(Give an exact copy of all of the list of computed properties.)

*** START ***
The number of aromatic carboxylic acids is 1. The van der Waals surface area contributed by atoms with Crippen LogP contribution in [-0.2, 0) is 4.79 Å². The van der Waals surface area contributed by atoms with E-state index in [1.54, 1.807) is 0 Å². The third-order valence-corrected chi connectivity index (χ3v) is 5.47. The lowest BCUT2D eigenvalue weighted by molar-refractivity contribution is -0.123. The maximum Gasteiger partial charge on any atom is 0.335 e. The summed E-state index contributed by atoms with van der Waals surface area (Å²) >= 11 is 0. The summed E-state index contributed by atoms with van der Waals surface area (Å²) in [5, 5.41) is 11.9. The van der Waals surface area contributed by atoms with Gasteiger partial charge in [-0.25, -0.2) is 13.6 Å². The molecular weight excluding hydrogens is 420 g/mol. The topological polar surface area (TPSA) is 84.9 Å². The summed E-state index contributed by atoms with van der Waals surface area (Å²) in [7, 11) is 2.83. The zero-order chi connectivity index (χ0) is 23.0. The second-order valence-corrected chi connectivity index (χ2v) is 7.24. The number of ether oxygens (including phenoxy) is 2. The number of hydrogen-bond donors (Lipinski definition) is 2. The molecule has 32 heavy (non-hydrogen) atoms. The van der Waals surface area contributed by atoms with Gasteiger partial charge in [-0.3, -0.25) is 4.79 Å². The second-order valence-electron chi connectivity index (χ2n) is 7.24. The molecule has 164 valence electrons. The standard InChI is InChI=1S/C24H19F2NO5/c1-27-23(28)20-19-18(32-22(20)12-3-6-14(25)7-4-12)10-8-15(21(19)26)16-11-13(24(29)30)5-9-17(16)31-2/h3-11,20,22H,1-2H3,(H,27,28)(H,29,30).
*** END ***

The number of aromatic carboxylic acids is 1. The van der Waals surface area contributed by atoms with Crippen LogP contribution in [-0.2, 0) is 4.79 Å². The van der Waals surface area contributed by atoms with E-state index in [1.54, 1.807) is 0 Å². The third-order valence-corrected chi connectivity index (χ3v) is 5.47. The lowest BCUT2D eigenvalue weighted by molar-refractivity contribution is -0.123. The maximum Gasteiger partial charge on any atom is 0.335 e. The summed E-state index contributed by atoms with van der Waals surface area (Å²) >= 11 is 0. The summed E-state index contributed by atoms with van der Waals surface area (Å²) in [5, 5.41) is 11.9. The van der Waals surface area contributed by atoms with Gasteiger partial charge in [-0.25, -0.2) is 13.6 Å². The molecular weight excluding hydrogens is 420 g/mol. The topological polar surface area (TPSA) is 84.9 Å². The summed E-state index contributed by atoms with van der Waals surface area (Å²) in [7, 11) is 2.83. The zero-order chi connectivity index (χ0) is 23.0. The second-order valence-corrected chi connectivity index (χ2v) is 7.24. The number of ether oxygens (including phenoxy) is 2. The number of hydrogen-bond donors (Lipinski definition) is 2. The molecule has 32 heavy (non-hydrogen) atoms. The van der Waals surface area contributed by atoms with Gasteiger partial charge in [-0.3, -0.25) is 4.79 Å². The second-order valence-electron chi connectivity index (χ2n) is 7.24. The molecule has 164 valence electrons. The standard InChI is InChI=1S/C24H19F2NO5/c1-27-23(28)20-19-18(32-22(20)12-3-6-14(25)7-4-12)10-8-15(21(19)26)16-11-13(24(29)30)5-9-17(16)31-2/h3-11,20,22H,1-2H3,(H,27,28)(H,29,30).